Caught in the Cross Hairs: Mayor Miller shares thoughts on teen violence, MVP and more
We are launching a new series “Caught in the Cross Hairs: The Risks and Remedies of Teen Violence,” to shine a spotlight on the problem and find solutions.
'We have to attack it early on, and that's what we're trying to do':
The families of 15 teens in Macon-Bibb County had to bury their children last year after losing them to gun violence.
The loss of those teens will have ripple effects beyond their homes and their schools, and sadly, the numbers keep climbing.
Our series, “Caught in the Cross Hairs: The Risks and Remedies of Teen Violence,” goal is to shine a spotlight on the problem and will surface some solutions.
We start with Mayor Lester Miller and his vision for preventing the violence before it starts.
Miller has deep roots in the community. He is a product of south Macon and spent a lot of time inside the Macon Mall.
"I think about the Shoney's restaurant upstairs. My cousin worked there, my family worked there,” he said. “Coming here with my family, but also my friends, and coming here to shop for back to school was always something we looked forward to every time. Going to the Toys-R-Us and having a wish list there."
He also remembers a time when disagreements among young people escalated and then were quickly resolved, but today’s headline tells a different story, one in which teens settle scores with deadly weapons.
"Oh, yeah, we settled them on the playground and then we just forgot about it," Miller said. "Now, we don't have a lot of conflict resolution. Their first instinct now is to be bigger and badder and pick up a gun, and I think that's kind of where we went off track."
He believes revitalizing the mall can help get young people back on track. He’s also optimistic his multi-pronged Macon Violence Prevention Program can make an impact on young lives sooner.
"I think it's a place to get them off the streets, get them into good jobs here, a place people can go shop and communicate together,” he said. "We realize we need to get into the hearts and the minds and the activities of these youths as early as elementary schools -- by the time they get to high school, it's pretty late in the game.”
Miller added, “They've already decided whether they're going to join a gang, whether they're going to pick up illegal substances, or whether they're going to pick up a firearm.“
He admits some criminal elements will always be out there, but hopes to engage young people head-on.
“You're always going to hear about crime -- it's always going to be there. Some of this is not preventable, but we have to attack it early on and that's what we're trying to do,” he said "You've got to get in their face. You've got to let them know that there's a connection there. It's hard to ignore someone who's struggling and having problems if you meet them."
The goal is simple: changing and saving lives.
“If you ask me what keeps me up at night, it's losing the life of someone, particularly a young person, knowing that I could not have done anything about that but trying to learn from what happened and trying to see if we can do something about it and change that trajectory," Miller said.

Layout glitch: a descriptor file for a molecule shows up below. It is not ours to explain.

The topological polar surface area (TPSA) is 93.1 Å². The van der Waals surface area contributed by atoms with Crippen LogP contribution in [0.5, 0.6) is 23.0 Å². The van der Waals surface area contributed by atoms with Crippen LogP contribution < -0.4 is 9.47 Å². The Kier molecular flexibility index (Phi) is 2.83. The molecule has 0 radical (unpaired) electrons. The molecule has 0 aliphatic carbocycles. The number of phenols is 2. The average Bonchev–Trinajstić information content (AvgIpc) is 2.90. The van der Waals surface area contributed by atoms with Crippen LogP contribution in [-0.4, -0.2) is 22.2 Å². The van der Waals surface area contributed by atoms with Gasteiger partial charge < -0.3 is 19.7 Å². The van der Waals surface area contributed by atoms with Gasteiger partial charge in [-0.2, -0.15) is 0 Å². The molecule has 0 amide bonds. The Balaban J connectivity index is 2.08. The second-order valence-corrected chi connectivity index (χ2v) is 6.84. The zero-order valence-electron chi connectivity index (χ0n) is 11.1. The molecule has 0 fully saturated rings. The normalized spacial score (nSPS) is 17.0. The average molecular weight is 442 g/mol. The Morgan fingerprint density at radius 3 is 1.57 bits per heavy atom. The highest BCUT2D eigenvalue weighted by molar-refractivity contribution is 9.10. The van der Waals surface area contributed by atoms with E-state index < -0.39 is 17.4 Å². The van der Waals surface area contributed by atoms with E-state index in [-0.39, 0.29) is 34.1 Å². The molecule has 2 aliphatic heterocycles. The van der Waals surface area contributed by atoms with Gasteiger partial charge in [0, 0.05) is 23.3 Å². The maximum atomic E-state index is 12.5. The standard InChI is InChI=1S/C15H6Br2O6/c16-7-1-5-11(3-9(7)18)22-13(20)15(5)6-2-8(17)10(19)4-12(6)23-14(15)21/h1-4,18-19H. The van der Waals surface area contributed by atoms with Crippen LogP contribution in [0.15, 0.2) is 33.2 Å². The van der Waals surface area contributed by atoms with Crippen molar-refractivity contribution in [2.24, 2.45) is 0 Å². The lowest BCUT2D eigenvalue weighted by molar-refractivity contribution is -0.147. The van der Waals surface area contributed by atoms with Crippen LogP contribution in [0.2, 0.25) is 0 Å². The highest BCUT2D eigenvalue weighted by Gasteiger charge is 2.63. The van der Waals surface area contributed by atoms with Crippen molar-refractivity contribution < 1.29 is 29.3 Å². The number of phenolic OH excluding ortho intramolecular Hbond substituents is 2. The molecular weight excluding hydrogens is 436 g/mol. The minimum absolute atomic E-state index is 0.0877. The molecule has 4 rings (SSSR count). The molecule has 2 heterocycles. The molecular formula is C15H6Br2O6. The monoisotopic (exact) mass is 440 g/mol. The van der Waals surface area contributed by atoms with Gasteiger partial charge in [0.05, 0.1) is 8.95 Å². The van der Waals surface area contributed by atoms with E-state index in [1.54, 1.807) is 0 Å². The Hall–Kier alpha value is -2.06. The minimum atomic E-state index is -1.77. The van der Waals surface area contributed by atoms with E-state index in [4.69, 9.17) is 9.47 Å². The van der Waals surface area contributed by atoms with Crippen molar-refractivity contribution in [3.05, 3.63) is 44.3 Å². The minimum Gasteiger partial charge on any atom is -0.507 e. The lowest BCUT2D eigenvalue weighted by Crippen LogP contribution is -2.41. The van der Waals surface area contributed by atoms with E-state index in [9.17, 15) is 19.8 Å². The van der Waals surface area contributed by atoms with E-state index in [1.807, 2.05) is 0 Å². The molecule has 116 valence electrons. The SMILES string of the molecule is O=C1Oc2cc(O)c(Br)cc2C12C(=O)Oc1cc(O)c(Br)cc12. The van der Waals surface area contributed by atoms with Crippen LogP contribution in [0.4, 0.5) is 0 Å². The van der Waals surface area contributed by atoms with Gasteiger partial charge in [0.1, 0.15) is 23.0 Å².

'The courage to invest in solutions that may not bring fruit immediately':
We just touched on Mayor Miller's campaign to combat violence in Bibb County, the Macon Violence Prevention program.
Let's take a closer look at how it started and where it stands now.
The mayor announced the MVP program back in June 2021, saying, "Macon-Bibb County is experiencing an unacceptable spike in crime."
It united elected officials, community leaders, agencies, and organizations in the fight.
Next, they asked folks across the county for their opinions on the causes of crime and for solutions, "Because that's really the only way we can attack this violence is if we empower community members who have invested interest in seeing a change," a community member said during an MVP forum.
More than 1,800 people attended 14 meetings or completed a survey online.
Based on those comments, in September 2021, the MVP leadership team identified 18 strategies. Those include:
- Improving education and youth activities
- Expanding mental health resources
- Building relations between law enforcement and the community
- Fighting blight
- Reducing homelessness
- Engaging the faith community
The county released the strategic plan in December 2021.
Next, they got to work implementing it. Nearly a year later in October 2021, Miller updated the county commission and the public on MVP.
He talked about millions in investments, including:
- $5 million for the Brookdale Resource Center
- $2.5 million for the Community Foundation of Central Georgia
- $1.6 million to the Violence Interrupters program
- $700,000 for Macon Mental Health Matters
- Nearly $3 million on code enforcement and fighting blight
At that October meeting, representatives from several programs talked about how MVP grants helped protect abused and neglected children develop youth activities or bring jobs to town.
Another part of crime prevention, holding businesses accountable.
Since last April, the county filed six lawsuits and complaints against motels and stores accused of breeding crime.
Despite the progress, Miller knows it's a long road ahead.
"The root causes of violent crime runs deep. True, long-term prevention requires that politicians have the courage to invest in solutions that may not bring fruit immediately," Miller said.